Review Summary:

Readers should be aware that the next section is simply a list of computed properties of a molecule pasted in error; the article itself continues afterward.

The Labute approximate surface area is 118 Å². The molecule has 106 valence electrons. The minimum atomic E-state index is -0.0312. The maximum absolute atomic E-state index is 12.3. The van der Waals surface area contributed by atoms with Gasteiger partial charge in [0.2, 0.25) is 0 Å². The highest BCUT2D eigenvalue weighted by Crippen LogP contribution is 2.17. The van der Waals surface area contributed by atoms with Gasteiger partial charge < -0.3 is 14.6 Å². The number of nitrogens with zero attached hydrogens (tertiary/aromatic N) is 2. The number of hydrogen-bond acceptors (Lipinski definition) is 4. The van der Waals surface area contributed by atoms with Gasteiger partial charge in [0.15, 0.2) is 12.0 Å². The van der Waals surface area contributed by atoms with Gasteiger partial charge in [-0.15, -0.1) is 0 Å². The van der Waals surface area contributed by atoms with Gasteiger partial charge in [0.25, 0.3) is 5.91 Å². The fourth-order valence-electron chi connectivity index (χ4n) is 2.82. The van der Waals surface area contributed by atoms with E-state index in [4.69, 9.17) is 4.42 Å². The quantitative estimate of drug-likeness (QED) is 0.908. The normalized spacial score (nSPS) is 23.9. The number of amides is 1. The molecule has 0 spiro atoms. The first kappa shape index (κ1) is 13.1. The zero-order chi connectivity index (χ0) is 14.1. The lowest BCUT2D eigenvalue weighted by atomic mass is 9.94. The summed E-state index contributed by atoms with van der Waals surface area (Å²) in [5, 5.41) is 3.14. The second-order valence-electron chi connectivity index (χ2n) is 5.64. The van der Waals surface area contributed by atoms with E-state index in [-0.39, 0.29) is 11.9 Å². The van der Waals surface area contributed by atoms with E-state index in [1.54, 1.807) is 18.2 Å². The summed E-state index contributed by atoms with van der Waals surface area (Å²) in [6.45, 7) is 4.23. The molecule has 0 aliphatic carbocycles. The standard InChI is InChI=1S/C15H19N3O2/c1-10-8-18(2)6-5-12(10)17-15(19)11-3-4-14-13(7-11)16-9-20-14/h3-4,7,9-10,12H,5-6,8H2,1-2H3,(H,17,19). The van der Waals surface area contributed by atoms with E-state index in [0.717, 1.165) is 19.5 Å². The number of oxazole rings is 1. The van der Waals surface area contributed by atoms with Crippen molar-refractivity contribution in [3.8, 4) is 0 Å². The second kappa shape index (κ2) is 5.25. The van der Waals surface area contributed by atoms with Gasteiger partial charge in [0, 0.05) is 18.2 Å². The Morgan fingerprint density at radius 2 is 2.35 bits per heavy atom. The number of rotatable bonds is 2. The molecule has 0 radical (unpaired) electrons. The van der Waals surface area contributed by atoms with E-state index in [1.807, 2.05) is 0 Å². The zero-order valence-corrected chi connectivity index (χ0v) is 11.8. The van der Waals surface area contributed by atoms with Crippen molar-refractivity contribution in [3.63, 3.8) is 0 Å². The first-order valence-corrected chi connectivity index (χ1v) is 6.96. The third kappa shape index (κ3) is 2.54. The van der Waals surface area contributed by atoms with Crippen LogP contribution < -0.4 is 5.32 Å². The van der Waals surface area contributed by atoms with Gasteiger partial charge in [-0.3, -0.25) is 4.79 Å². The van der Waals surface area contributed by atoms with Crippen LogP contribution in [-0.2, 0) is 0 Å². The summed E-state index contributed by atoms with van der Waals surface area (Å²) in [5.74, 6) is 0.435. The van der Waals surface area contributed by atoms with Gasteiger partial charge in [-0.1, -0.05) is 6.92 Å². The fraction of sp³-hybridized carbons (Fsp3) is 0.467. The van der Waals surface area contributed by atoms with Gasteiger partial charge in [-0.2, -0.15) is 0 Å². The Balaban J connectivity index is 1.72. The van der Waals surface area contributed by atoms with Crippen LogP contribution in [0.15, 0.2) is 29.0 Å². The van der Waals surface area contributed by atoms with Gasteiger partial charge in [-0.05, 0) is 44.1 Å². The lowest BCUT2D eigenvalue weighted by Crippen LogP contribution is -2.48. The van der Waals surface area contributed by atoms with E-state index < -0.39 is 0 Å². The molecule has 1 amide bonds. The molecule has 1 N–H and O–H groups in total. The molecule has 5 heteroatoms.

SYNOPSIS: This proposal aims to understand the relationship between an Alzheimer’s disease (AD) -like pathological environment and functional neurogenesis in order to clarify the disease's pathogenesis and to facilitate cell replacement therapies in AD. Recent studies suggest that there are abnormalities in neurogenesis in AD including a recent investigation demonstrating that environmental "enrichment" of an AD mutant mouse led to a delay in neuropathological abnormalities. The reason for the effect of enrichment may relate to neurogenesis. The applicant hypothesizes that there is a relationship between early development and late onset neurodegeneration which involves neural proliferation and cell fate decisions and that dysfunctional adult neurogenesis facilitates the development of AD. The applicant proposes to use a battery of mouse models of AD to investigate the integrity of neurogenesis at early and late stages of development. STRENGTHS AND WEAKNESSES OF THE RESEARCH PLAN: The PI proposes three specific aims. In the first specific aim, the PI will investigate the effect of AD on the function of neural progenitor cells (NPCs). The hypothesis being tested is that the AD-like environment affects aspects of embryonic and adult NPC proliferation and differentiation. The PI will explore NPC proliferation and differentiation in control and mutant mouse models of AD using BrdU and immunolabeling. Using neurosphere cultures, the PI will explore the effects of the AD environment on NPCs isolated from control and AD mutant mice from embryonic stages through maturity. Cell proliferation, differentiation and maturity will be evaluated by immunocytochemistry and clonal analysis. The PI presents rather striking preliminary dta showing a decrease in BrdU incorporation in vivo and a decrease in size and number of neurospheres from TAUP301L mice. The hypothesis underlying specific aim 2 is that there are specific regulatory pathways activated in adult progenitors in response to the AD-like environment and that neurodegenerative processes affect regulatory pathways in the NPCs of the AD mice. In this specific aim, the PI will cross the AD mutant mice with GFAP-GFP mice, and hippocampal NPCs will be obtained during early, mid and late stages of life (before, during a late disease stage) and analyzed by microarray and transcription profiling. Genes of interest will be further investigated by immunolabeling, in situ hybridization and RT-PCR. These investigations will clearly yield a large amount of data that may be difficult to analyze. One potential shortcoming identified by the PI is that post-transciptional changes important in AD-induced perturbations in neurogenesis will not be assessed. The reviewers noted the PI is very experienced with these techniques and at least one reviewer described the PI as “expert at microarray” but further noted that one of the PI’s mentors characterized him as simply not an “informatics guy.” At least one reviewer regarded this aim as a potential fishing trip. In the third specific aim 3, adult neurogenesis (ANG) in AD mouse models will be ablated by hippocampal x-irradiation and a genetic approach using GFAP-thymidine kinase mice to determine the effect at the molecular, histological and behavioral level - testing the hypothesis that ANG ablation facilitates the development of AD. These studies are of interest in view of recent data suggesting that "enrichment" leads to delayed pathology of AD mutant mice. The reviewers regarded these as interesting experiments because they highlight the effect of ANG on AD and because they focus on early embryonic events as being important in the pathogenesis of neurodegenerative diseases. However, a reviewer was concerned that the applicant did not cite or was unaware of relevant publications in prominent journal(s) in this area of research including a study on endogeneous stem cell differentiation in APP transgenic mice that utilized labeling with BrdU and immunostaining with cell specific markers as well as studies in mutant mice indicating that the mutant environment modulated the differentiation of transplanted neural stem cells. A reviewer also noted that there are no AD mice, rather that the AD mouse models described in the proposal are transgenic mice carrying a human mutant gene found in familial AD, which may only represent certain aspect of AD pathologies. From this reviewer’s point of view, more targeted mechanistic studies to investigate the effect of each pathological change in AD on the stem cells may be desired rather than in vivo studies. Overall the reviewers found the proposal interesting. It describes a huge amount of work that will undoubtedly generate a massive amount of data. There was some concern that the proposed microarray studies were a ‘fishing expedition’. The technical expertise of the applicant was acknowledged. Some of the reviewers believed that this expertise in conjunction with the preliminary data suggest the feasibility of obtaining new useful information that could provide insights into the relationship of stem cells to AD and its potential for treatment. QUALIFICATIONS AND POTENTIAL OF THE PRINCIPAL INVESTIGATOR: Dr. Karsten appears to be an industrious person with creative ideas. Dr. Karsten has an excellent background and training to carry out this proposal. In particular, his position in D. Geschwind’s lab for 7 years and his current association with H. Kornblum and M. Sofroniew has strengthened his background. Dr. Karsten obtained his PhD in Uppsala University in Sweden. He was a post-doctoral fellow from 2000-2003 in the Department of Neurology and then an Assistant Professional Research Scientist in the same Department until 2007. These activities were in the lab of Daniel Geschwind. Dr. Karsten started a tenure track appointment in Neurology at Los Angeles Biomedical Research Institute at Harbor-UCLA Medical Center where he is Investigator and Chief of the Division of Neuroscience there. This proposal involves a collaboration with Dr. Sofroniew, Professor of Neurobiology at UCLA and Dr. Kornblum who is the director of the UCLA Stem Cell Center, so that access to the core facilities in Westwood campus is assured. Dr. Kornblum notes that he will serve as a primary mentor to Dr. Karsten. Dr. Sofroniew has also stated that he will be a mentor to the applicant. While the number of his publications is not huge, since 2005, he has published in Cell, Neuron and Nature Neuroscience. He lists 21 publications with 4 first authored refereed papers since 2000 including a paper in Developmental Biology in 2003 on microarray analysis of NPCs, and a paper in Neuron in 2006 describing a genomic screen for modifiers of tauopathy. Many of his publications involve microarray studies, and Dr. Kornblum notes that he "has excellent insight into how one approaches array data." Dr. Karsten is a collaborator (25% effort) on an NIH grant entitled "In vivo studies of the epileptic hippocampus" that started in 2003 and ends 11/07 and co-PI (10% effort) on a one year NIH grant entitled "Comparative Genomics of Motor Neuron Vulnerability." Dr. Karsten is also co-PI on a grant from the Pape Adams Charitable Foundation and PI on a grant for the ALS Association related to gene expression in ALS. The reviewers were concerned about the scientific environment at Harbor General Hospital with respect to neuroscience and SCs. In addition, details related to mentoring of Dr. Karsten and guidance related to the preparation for tenure were not provided. Furthermore, there was concern that neither the PI nor the two mentors had strong expertise in AD. These issues raised concerns for the career development of Dr. Karsten in AD stem cell therapy and about the likelihood that he would become a leader in the SC field. INSTITUTIONAL COMMITMENT TO PRINCIPAL INVESTIGATOR: The letter of commitment in this application from the Chair of Neurology at Harbor-UCLA Medical Center and the President and CEO of LA BioMed describes the facilities. These include FACS, confocal microscopes, and animal facility. The letter does state that LA BioMed is "deeply committed to promoting stem cell research on campus," and the Board of Directors approved the Stem Cell Research Seed Grant Program providing funds for investigators to pursue stem cell research projects on campus. In addition, there is a Stem Cell Research Advisory Committee. Note was made that "we are actively recruiting young investigators to the campus, including some whose interests lie in the field of stem cell research," but no further details about this are provided. No mention of guidance of the candidate with respect to a preparation for tenure or its likelihood was given. No details about the extent of scholarly pursuit among faculty at this Institute was detailed. One reviewer noted that it seemed as if the applicant will have to stand alone at present in this institution as the “stem-cell scientist.” In many ways, the letter from Dr. Kornblum, Dr. Karsten's collaborator at UCLA who will also be his formal mentor was a much stronger letter. These aspects of the proposal raise concerns that Harbor-UCLA Medical Center will not be an optimal environment for fostering Dr. Kornblum's career, and lowered the reviewers’ enthusiasm. DISCUSSION: The strengths of this proposal include uniform interest by the reviewers in the research focus on the impact of an Alzheimer’s disease-like environment on embryonic and adult neurogenesis and agreement that the PI was a creative and industrious investigator who was well trained and is an expert in microarray. The main weaknesses of the proposal were concerns about the institutional commitment to providing a strong scientific environment for stem cell research and for providing guidance for obtaining tenure. There was some concern that Dr. Karsten was a “lone wolf”. The reviewers noted collaboration with and mentoring from Drs. Kornblum and Sofroniew at neighboring UCLA but also noted that details on the mentoring was lacking. There was some concern that neither Dr. Karsten nor his collaborators had a strong background in the AD field and that the PI does not seem to have acquired adequate knowledge of the field, as he does not cite important, relevant publications.